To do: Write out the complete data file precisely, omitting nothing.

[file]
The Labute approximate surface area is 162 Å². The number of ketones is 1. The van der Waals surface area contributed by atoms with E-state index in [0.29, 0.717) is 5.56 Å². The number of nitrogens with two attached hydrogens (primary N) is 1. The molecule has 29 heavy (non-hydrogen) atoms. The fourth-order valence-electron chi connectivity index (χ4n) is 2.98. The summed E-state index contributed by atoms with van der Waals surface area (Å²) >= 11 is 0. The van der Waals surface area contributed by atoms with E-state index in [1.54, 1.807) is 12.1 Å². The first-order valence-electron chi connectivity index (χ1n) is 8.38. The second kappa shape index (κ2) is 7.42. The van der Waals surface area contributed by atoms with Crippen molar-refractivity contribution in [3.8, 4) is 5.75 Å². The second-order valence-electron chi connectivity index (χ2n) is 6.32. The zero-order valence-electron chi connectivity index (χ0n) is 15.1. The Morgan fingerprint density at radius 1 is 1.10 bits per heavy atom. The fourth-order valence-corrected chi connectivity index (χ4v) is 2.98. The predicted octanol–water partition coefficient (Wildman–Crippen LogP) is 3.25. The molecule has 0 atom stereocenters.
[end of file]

The Labute approximate surface area is 162 Å². The number of ketones is 1. The van der Waals surface area contributed by atoms with E-state index in [0.29, 0.717) is 5.56 Å². The number of nitrogens with two attached hydrogens (primary N) is 1. The molecule has 29 heavy (non-hydrogen) atoms. The fourth-order valence-electron chi connectivity index (χ4n) is 2.98. The summed E-state index contributed by atoms with van der Waals surface area (Å²) >= 11 is 0. The van der Waals surface area contributed by atoms with E-state index in [1.54, 1.807) is 12.1 Å². The first-order valence-electron chi connectivity index (χ1n) is 8.38. The second kappa shape index (κ2) is 7.42. The van der Waals surface area contributed by atoms with Crippen molar-refractivity contribution in [3.8, 4) is 5.75 Å². The second-order valence-electron chi connectivity index (χ2n) is 6.32. The zero-order valence-electron chi connectivity index (χ0n) is 15.1. The Morgan fingerprint density at radius 1 is 1.10 bits per heavy atom. The fourth-order valence-corrected chi connectivity index (χ4v) is 2.98. The predicted octanol–water partition coefficient (Wildman–Crippen LogP) is 3.25. The molecule has 0 atom stereocenters.